Most people would probably expect that there's nothing left to discover in the most widespread legacy module formats in 2021.
And yet, sometimes little details are discovered that were apparently overlooked by everyone else so far, or simply noone cared about them. This is exactly what happened not too long ago when I dug around in some S3M files, and while it is of course very well possible that someone else has made the same discoveries as I have made here, I am not aware of anyone documenting them before, so here we go because this was quite an epiphany worth talking about!
For many years I have been aware that there are some small but sometimes significant differences between Gravis Ultrasound (GUS) and SoundBlaster (SB) playback in Scream Tracker 3. For example, sample swapping works with the SB driver but not the GUS driver.
This is annoying, because there's not one objectively correct way to implement an S3M player, and a few S3Ms rely on either GUS or SB playback style. For a long while I have thought how one could heuristically detect how an S3M file should be played (something that OpenMPT already does with MOD files), but I couldn't come up with any convincing heuristics. Scanning sample texts? Too fragile. Looking for panning commands? Nice idea in theory, but there are many songs written for external players which supported panning regardless of which sound card was used.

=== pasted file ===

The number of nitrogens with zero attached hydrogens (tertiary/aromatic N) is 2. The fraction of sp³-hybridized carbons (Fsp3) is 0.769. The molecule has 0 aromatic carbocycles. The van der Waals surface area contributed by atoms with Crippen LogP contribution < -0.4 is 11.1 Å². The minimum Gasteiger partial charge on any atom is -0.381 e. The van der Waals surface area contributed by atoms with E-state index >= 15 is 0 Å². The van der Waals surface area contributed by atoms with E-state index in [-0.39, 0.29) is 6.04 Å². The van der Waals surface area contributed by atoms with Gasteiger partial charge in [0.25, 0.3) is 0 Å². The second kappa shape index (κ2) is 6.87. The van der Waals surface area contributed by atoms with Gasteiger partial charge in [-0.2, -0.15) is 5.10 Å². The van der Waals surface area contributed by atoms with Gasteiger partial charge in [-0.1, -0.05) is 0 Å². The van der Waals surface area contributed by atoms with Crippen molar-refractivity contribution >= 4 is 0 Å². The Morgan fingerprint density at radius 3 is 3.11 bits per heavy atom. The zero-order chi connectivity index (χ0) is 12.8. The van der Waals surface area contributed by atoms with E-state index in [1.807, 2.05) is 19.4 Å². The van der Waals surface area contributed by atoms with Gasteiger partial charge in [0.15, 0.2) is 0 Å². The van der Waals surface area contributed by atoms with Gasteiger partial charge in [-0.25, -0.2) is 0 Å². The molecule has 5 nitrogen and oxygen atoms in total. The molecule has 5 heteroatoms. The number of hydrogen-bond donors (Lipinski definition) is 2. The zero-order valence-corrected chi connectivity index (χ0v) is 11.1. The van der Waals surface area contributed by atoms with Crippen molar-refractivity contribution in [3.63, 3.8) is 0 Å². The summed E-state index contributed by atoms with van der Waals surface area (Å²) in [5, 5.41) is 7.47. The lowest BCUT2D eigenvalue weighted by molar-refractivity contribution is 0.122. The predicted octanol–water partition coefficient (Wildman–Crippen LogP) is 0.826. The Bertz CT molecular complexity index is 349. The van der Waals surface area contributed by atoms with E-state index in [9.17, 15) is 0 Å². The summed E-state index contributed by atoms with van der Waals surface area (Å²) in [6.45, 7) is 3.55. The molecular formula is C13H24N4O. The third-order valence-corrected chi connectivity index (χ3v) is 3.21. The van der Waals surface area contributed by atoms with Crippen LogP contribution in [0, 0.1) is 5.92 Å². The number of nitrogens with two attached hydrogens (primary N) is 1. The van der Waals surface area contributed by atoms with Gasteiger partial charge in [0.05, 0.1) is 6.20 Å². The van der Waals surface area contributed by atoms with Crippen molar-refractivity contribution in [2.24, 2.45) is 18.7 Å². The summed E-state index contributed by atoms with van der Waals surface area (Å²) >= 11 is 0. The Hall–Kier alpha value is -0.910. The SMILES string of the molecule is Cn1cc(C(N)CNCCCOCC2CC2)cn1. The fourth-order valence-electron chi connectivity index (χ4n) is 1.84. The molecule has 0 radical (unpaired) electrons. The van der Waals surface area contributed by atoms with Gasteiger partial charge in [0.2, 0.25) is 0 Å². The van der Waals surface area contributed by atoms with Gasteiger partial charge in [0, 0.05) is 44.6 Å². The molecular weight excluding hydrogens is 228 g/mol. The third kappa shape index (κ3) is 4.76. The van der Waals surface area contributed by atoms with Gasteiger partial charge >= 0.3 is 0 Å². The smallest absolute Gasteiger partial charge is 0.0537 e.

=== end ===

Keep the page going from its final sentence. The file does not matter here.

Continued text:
Interlude: Many oldskool trackers simply dumped their internal data structures into their file formats. This is the reason why sometimes seemingly unnecessary data fields can be found in those files. Often these can be used to fingerprint whether a file was made with the original tracker that introduced the format or a clone, because the latter would typically zero out those fields, while the original tracker might keep some random data from runtime in them (e.g. EMS handles or whatever).
For most formats this kind of fingerprinting is not necessary, but for once, this turned out to be useful.
So, a while ago in June 2021, 8bitbubsy and I were talking about Skaven's "maxtestsong", a Scream Tracker module using 32 sample channels. Scream Tracker 3 itself could only use 16 sample channels simultaneously, so the file must have been created with a custom internal Scream Tracker build that could handle more sample channels.
This lead us to talking about "Call Me An Angel (Iri Mix)", another S3M module using 32 sample channels, but using a different channel allocation table - in "maxtestsong", the extra 16 channels were turned off according to the file header, while "Call Me An Angel" essentially instructs the player to re-use the same physical sample channels that were already used for the first 16 channels, which may produce interesting results when played back in Scream Tracker. OpenMPT detected this file as being written in Scream Tracker 3 rather than a known third-party tracker. So just to be sure, I re-saved the file in Scream Tracker 3 - if the re-saved file was 100% identical to the original file, it was unlikely that another tool was used to create this track.
But... the new file wasn't identical. There were some tiny differences in the sample headers, which turned out to be in the "Int:Gp" field - the internal address of the sample in GUS memory, which is of course useless to store in the file, but it turned out to be a goldmine.